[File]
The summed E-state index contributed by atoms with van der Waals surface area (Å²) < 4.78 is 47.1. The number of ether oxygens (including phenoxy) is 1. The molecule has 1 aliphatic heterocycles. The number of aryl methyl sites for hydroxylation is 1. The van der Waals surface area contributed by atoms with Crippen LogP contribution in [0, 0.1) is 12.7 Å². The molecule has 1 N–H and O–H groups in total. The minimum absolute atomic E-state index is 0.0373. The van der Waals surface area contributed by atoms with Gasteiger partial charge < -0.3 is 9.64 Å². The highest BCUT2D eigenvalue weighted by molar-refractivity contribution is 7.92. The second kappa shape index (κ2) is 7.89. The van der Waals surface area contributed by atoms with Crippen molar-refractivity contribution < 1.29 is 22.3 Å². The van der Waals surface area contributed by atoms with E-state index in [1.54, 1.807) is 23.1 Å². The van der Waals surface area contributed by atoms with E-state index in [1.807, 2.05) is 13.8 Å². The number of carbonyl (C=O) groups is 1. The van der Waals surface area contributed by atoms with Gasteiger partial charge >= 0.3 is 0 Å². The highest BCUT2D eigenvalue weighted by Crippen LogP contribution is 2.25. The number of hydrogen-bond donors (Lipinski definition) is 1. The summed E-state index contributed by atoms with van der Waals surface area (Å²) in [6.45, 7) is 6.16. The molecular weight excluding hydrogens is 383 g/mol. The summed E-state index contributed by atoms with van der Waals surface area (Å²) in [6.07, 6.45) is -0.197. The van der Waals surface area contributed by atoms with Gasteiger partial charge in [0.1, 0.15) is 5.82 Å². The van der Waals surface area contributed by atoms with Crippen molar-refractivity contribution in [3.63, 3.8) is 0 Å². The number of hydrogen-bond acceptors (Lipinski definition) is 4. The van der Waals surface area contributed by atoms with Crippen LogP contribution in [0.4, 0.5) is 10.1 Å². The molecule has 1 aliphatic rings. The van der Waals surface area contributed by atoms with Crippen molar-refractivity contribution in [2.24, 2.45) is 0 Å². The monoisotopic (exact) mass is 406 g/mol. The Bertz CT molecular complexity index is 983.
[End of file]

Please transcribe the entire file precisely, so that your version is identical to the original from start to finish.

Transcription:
The summed E-state index contributed by atoms with van der Waals surface area (Å²) < 4.78 is 47.1. The number of ether oxygens (including phenoxy) is 1. The molecule has 1 aliphatic heterocycles. The number of aryl methyl sites for hydroxylation is 1. The van der Waals surface area contributed by atoms with Crippen LogP contribution in [0, 0.1) is 12.7 Å². The molecule has 1 N–H and O–H groups in total. The minimum absolute atomic E-state index is 0.0373. The van der Waals surface area contributed by atoms with Gasteiger partial charge < -0.3 is 9.64 Å². The highest BCUT2D eigenvalue weighted by molar-refractivity contribution is 7.92. The second kappa shape index (κ2) is 7.89. The van der Waals surface area contributed by atoms with Crippen molar-refractivity contribution < 1.29 is 22.3 Å². The van der Waals surface area contributed by atoms with E-state index in [1.54, 1.807) is 23.1 Å². The van der Waals surface area contributed by atoms with E-state index in [1.807, 2.05) is 13.8 Å². The number of carbonyl (C=O) groups is 1. The van der Waals surface area contributed by atoms with Gasteiger partial charge >= 0.3 is 0 Å². The highest BCUT2D eigenvalue weighted by Crippen LogP contribution is 2.25. The number of hydrogen-bond donors (Lipinski definition) is 1. The summed E-state index contributed by atoms with van der Waals surface area (Å²) in [6.45, 7) is 6.16. The molecular weight excluding hydrogens is 383 g/mol. The summed E-state index contributed by atoms with van der Waals surface area (Å²) in [6.07, 6.45) is -0.197. The van der Waals surface area contributed by atoms with Gasteiger partial charge in [0.1, 0.15) is 5.82 Å². The van der Waals surface area contributed by atoms with Crippen molar-refractivity contribution in [3.63, 3.8) is 0 Å². The number of hydrogen-bond acceptors (Lipinski definition) is 4. The van der Waals surface area contributed by atoms with Crippen LogP contribution in [0.4, 0.5) is 10.1 Å². The molecule has 1 aliphatic rings. The van der Waals surface area contributed by atoms with Crippen molar-refractivity contribution in [2.24, 2.45) is 0 Å². The monoisotopic (exact) mass is 406 g/mol. The Bertz CT molecular complexity index is 983.